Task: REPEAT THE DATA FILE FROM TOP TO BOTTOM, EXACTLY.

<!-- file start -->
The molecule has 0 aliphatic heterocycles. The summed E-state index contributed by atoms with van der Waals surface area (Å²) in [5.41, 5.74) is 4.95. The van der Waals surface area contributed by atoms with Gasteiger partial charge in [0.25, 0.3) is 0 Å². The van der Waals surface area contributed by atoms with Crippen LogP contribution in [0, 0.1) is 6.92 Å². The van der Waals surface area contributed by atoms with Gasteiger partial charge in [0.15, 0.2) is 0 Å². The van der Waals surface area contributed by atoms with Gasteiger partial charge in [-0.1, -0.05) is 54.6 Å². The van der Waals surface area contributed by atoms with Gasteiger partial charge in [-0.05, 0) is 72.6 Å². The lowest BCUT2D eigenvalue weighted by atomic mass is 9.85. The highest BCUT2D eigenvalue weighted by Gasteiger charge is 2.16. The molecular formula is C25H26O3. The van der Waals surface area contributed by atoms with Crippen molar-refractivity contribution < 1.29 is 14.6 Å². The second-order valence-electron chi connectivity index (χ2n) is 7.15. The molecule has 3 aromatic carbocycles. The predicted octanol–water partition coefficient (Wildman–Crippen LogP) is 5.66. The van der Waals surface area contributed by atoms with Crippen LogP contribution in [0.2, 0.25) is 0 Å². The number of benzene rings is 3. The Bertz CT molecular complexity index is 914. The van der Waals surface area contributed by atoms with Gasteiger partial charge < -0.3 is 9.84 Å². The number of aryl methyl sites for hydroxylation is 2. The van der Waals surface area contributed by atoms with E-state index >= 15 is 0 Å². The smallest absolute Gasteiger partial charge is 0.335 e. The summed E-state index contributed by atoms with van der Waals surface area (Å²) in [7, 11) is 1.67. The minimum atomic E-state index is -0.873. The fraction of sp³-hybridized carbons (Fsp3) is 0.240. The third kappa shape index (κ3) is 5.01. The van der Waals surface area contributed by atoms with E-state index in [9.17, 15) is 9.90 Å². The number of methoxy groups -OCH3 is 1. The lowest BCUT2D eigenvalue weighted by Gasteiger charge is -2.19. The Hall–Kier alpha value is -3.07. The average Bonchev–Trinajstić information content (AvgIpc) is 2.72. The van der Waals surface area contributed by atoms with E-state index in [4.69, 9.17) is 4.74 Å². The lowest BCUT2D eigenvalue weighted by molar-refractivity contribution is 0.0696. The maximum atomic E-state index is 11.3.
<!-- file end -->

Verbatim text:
The molecule has 0 aliphatic heterocycles. The summed E-state index contributed by atoms with van der Waals surface area (Å²) in [5.41, 5.74) is 4.95. The van der Waals surface area contributed by atoms with Gasteiger partial charge in [0.25, 0.3) is 0 Å². The van der Waals surface area contributed by atoms with Crippen LogP contribution in [0, 0.1) is 6.92 Å². The van der Waals surface area contributed by atoms with Gasteiger partial charge in [0.15, 0.2) is 0 Å². The van der Waals surface area contributed by atoms with Gasteiger partial charge in [-0.1, -0.05) is 54.6 Å². The van der Waals surface area contributed by atoms with Gasteiger partial charge in [-0.05, 0) is 72.6 Å². The lowest BCUT2D eigenvalue weighted by atomic mass is 9.85. The highest BCUT2D eigenvalue weighted by Gasteiger charge is 2.16. The molecular formula is C25H26O3. The van der Waals surface area contributed by atoms with Crippen molar-refractivity contribution < 1.29 is 14.6 Å². The second-order valence-electron chi connectivity index (χ2n) is 7.15. The molecule has 3 aromatic carbocycles. The predicted octanol–water partition coefficient (Wildman–Crippen LogP) is 5.66. The van der Waals surface area contributed by atoms with Crippen LogP contribution in [0.2, 0.25) is 0 Å². The number of benzene rings is 3. The Bertz CT molecular complexity index is 914. The van der Waals surface area contributed by atoms with Gasteiger partial charge < -0.3 is 9.84 Å². The number of aryl methyl sites for hydroxylation is 2. The van der Waals surface area contributed by atoms with E-state index >= 15 is 0 Å². The smallest absolute Gasteiger partial charge is 0.335 e. The summed E-state index contributed by atoms with van der Waals surface area (Å²) in [7, 11) is 1.67. The minimum atomic E-state index is -0.873. The fraction of sp³-hybridized carbons (Fsp3) is 0.240. The third kappa shape index (κ3) is 5.01. The van der Waals surface area contributed by atoms with E-state index in [9.17, 15) is 9.90 Å². The number of methoxy groups -OCH3 is 1. The lowest BCUT2D eigenvalue weighted by Gasteiger charge is -2.19. The Hall–Kier alpha value is -3.07. The average Bonchev–Trinajstić information content (AvgIpc) is 2.72. The van der Waals surface area contributed by atoms with E-state index in [4.69, 9.17) is 4.74 Å². The lowest BCUT2D eigenvalue weighted by molar-refractivity contribution is 0.0696. The maximum atomic E-state index is 11.3.